The Group of 20 (G20) ministers responsible for the digital economy today called for further efforts to advance access to the internet for everyone and close the digital gaps that still exist. Gathered in Dusseldorf, Germany, for the two-day IT related preparatory conference for the G20 Summit in Hamburg in July, the ministers signed a declaration on “Shaping the Digitalisation for an Interconnected World.” It was the first time that ministers for digital economy met in the G20 format.

  • Intellectual Monopolies

    • Can a public domain artwork be registered as a trade mark or would that be contrary to public policy and morality?

      When can an artwork be registered as a trade mark? The question is not an easy one, and may be complicated further by consideration that the artwork at hand may be no longer eligible for copyright protection due to the expiry of the term of protection. This means that the question may turn out to be not just one relating to the requirements for trade mark registration, but also involve broader, public interest considerations that relate to the opportunity to continue protecting by means of other IP regimes items (works) in relation to which the primary IP right (in this case, copyright) is no longer available.

    • Copyrights

      • Germany Approves Draft Law to Protect WiFi Operators From Piracy Liability

        Germany has approved a draft law that will enable businesses to run open WiFi hotspots without being held liable for the copyright infringements of their customers.

      • Sketchy Copyright Takedown Kills Bad Lip Reading’s Force Awakens Remix

        If you haven’t ever seen a Bad Lip Reading video, you’ve been missing out. For many years, they’ve posted a ton of videos taking footage from basically anywhere, and overlaying new audio, matching what people are saying/singing with, well, something else, that is plausible (but usually very, very funny). Here’s one of the inauguration, a music video and one on the NFL. That gives you the basic idea. The last time we wrote about them was back in 2011, but it was (of course) about a silly DMCA takedown involving one of BLR’s videos done by Universal Music.

04.07.17

Links 7/4/2017: Canonical Layoffs, GNOME Paint Coming

Posted in News Roundup at 4:12 am by Dr. Roy Schestowitz

GNOME bluefish

Contents

GNU/Linux

Free Software/Open Source

  • Chiosi: Open Source Necessary, Not Sufficient

    Margaret Chiosi has long been an open source advocate, but the former AT&T, now Huawei, executive acknowledged here today that open source by itself is not enough — and the gap between what it provides and what carrier-class products require is an industry challenge.

    “You have all these open source pieces — they are great initial pieces, but you can’t just clean it up and run it, because it’s not complete,” Chiosi said, in an interview following her keynote presentation here. “The challenge for the industry is how do we get from here to production — there are a lot of gaps.”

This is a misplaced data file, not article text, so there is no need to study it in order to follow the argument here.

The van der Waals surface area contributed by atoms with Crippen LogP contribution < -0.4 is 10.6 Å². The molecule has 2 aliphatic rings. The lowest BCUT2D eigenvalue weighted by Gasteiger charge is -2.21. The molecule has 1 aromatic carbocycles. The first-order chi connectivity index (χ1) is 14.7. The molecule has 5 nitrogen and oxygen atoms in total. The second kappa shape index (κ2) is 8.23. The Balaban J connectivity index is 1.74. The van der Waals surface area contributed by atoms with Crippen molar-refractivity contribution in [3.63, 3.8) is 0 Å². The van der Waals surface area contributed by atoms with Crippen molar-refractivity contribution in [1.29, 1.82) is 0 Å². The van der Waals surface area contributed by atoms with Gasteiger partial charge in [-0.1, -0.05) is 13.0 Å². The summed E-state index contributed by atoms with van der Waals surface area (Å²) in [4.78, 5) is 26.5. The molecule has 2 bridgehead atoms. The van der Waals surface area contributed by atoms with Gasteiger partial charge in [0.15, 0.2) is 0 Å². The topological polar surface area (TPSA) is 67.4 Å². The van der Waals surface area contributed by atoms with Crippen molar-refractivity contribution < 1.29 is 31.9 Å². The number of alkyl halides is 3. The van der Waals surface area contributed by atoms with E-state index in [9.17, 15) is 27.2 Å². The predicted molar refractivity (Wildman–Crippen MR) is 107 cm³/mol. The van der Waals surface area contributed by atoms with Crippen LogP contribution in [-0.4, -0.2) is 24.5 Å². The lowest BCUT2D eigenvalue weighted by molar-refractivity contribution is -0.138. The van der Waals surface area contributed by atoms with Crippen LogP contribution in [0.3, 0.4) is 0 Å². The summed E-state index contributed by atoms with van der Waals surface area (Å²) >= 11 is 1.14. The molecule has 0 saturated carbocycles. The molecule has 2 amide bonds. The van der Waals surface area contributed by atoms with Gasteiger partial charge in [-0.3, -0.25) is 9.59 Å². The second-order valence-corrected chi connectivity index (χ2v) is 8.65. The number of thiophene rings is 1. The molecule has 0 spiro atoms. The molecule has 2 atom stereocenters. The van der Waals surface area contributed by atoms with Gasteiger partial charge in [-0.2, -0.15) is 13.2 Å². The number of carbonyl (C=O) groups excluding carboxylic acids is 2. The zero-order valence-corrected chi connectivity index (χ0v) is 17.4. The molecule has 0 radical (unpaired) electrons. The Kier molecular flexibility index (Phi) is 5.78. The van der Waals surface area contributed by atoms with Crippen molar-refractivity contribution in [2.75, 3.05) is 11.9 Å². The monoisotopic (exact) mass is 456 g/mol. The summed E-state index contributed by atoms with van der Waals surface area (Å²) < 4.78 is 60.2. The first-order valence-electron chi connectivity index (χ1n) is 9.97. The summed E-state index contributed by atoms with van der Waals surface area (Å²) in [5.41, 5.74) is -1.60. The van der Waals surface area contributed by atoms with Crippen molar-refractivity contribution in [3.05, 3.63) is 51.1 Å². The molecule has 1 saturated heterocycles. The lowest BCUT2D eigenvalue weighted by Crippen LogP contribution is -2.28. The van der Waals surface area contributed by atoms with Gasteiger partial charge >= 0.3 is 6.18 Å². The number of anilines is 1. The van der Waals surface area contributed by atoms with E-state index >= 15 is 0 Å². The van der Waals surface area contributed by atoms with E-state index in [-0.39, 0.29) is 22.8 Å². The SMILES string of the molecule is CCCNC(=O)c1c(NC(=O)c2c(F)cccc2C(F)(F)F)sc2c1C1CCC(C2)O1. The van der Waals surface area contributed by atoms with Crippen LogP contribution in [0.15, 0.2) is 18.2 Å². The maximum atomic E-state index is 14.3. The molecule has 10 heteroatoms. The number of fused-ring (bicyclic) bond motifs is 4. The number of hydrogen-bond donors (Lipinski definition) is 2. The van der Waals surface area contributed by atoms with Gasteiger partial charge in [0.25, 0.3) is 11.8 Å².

Chiosi’s comments echo those made earlier in the week by another staunch open source proponent, Guru Parulkar, a founder of ONS and current executive director of the Open Networking Foundation. Parulkar noted the resources gap between what open source can deliver — code, proofs-of-concept and lab trials — and the commercialization and hardening processes needed to take products to market. (See Open Source Boom Not Without Challenges.)

  • Telecoms copying cloud providers make beeline for open source, say analysts
  • Open Networking Takes Next Steps Up the Stack
  • AT&T’s Rice: ONAP will help the industry take advantage of ECOMP and Open-O
  • How ONAP Will Merge Millions of Lines of Code from ECOMP and Open-O
  • ONS 2017 Tracks Progress of Open Source Networking Projects
  • Open Source, Cybersecurity, Fintech Relationships: A Look Back at the North American Trading Architecture Summit

    This year’s North American Trading Architecture Summit was packed full of great insight from industry leaders in financial technology.

    Another Waters conference has come and gone, and yet again I’m left with plenty to chew on. The North American Trading Architecture Summit (NATAS) is particularly special for me, as it’s geared more toward the sell side.

  • HackerOne CEO: The tech industry has some ‘catching up to do’ on software security

    Remember the open source adage that “given enough eyeballs, all bugs are shallow?” Well, open source hasn’t quite worked out that way. Heartbleed, Shellshock, and a host of other security holes have made open source, for all its virtues, look somewhat ordinary when it comes to bugginess and security.

    At least, that’s one way to read the data.